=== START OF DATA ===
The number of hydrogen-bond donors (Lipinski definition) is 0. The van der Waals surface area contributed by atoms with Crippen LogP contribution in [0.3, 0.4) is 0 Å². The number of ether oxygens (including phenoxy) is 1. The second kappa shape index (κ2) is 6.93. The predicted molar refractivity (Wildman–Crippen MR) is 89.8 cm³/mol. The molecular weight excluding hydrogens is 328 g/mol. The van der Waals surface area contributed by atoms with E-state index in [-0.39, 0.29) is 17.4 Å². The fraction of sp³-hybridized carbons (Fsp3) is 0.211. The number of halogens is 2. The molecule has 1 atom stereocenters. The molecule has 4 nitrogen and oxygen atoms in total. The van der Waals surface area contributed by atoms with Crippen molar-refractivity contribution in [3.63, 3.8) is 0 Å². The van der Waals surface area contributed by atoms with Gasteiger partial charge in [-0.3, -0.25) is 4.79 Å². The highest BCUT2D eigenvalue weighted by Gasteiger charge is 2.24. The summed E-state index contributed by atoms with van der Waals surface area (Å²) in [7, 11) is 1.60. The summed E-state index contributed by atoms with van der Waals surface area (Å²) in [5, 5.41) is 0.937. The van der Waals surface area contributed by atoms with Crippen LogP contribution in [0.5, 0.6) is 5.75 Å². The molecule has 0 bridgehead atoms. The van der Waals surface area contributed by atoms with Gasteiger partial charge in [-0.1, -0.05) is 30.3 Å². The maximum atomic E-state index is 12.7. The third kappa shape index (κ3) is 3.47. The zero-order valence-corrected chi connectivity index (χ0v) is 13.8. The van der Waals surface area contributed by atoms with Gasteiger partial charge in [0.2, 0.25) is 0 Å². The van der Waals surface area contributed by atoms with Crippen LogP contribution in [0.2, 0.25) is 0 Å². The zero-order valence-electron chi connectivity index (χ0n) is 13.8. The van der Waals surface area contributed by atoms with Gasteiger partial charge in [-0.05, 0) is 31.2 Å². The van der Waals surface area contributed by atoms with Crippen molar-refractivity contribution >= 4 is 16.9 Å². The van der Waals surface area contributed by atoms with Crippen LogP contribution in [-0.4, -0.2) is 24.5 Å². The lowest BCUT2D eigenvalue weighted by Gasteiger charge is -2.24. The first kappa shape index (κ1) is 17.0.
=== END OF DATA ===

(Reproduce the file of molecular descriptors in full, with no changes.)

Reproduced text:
The number of hydrogen-bond donors (Lipinski definition) is 0. The van der Waals surface area contributed by atoms with Crippen LogP contribution in [0.3, 0.4) is 0 Å². The number of ether oxygens (including phenoxy) is 1. The second kappa shape index (κ2) is 6.93. The predicted molar refractivity (Wildman–Crippen MR) is 89.8 cm³/mol. The molecular weight excluding hydrogens is 328 g/mol. The van der Waals surface area contributed by atoms with E-state index in [-0.39, 0.29) is 17.4 Å². The fraction of sp³-hybridized carbons (Fsp3) is 0.211. The number of halogens is 2. The molecule has 1 atom stereocenters. The molecule has 4 nitrogen and oxygen atoms in total. The van der Waals surface area contributed by atoms with Crippen molar-refractivity contribution in [3.63, 3.8) is 0 Å². The van der Waals surface area contributed by atoms with Gasteiger partial charge in [-0.3, -0.25) is 4.79 Å². The highest BCUT2D eigenvalue weighted by Gasteiger charge is 2.24. The summed E-state index contributed by atoms with van der Waals surface area (Å²) in [7, 11) is 1.60. The summed E-state index contributed by atoms with van der Waals surface area (Å²) in [5, 5.41) is 0.937. The van der Waals surface area contributed by atoms with Crippen LogP contribution in [0.5, 0.6) is 5.75 Å². The molecule has 0 bridgehead atoms. The van der Waals surface area contributed by atoms with Gasteiger partial charge in [-0.1, -0.05) is 30.3 Å². The maximum atomic E-state index is 12.7. The third kappa shape index (κ3) is 3.47. The zero-order valence-corrected chi connectivity index (χ0v) is 13.8. The van der Waals surface area contributed by atoms with Gasteiger partial charge in [0.2, 0.25) is 0 Å². The van der Waals surface area contributed by atoms with Crippen LogP contribution in [0.2, 0.25) is 0 Å². The zero-order valence-electron chi connectivity index (χ0n) is 13.8. The van der Waals surface area contributed by atoms with Gasteiger partial charge in [-0.05, 0) is 31.2 Å². The van der Waals surface area contributed by atoms with Crippen molar-refractivity contribution >= 4 is 16.9 Å². The van der Waals surface area contributed by atoms with Crippen LogP contribution in [-0.4, -0.2) is 24.5 Å². The lowest BCUT2D eigenvalue weighted by Gasteiger charge is -2.24. The first kappa shape index (κ1) is 17.0.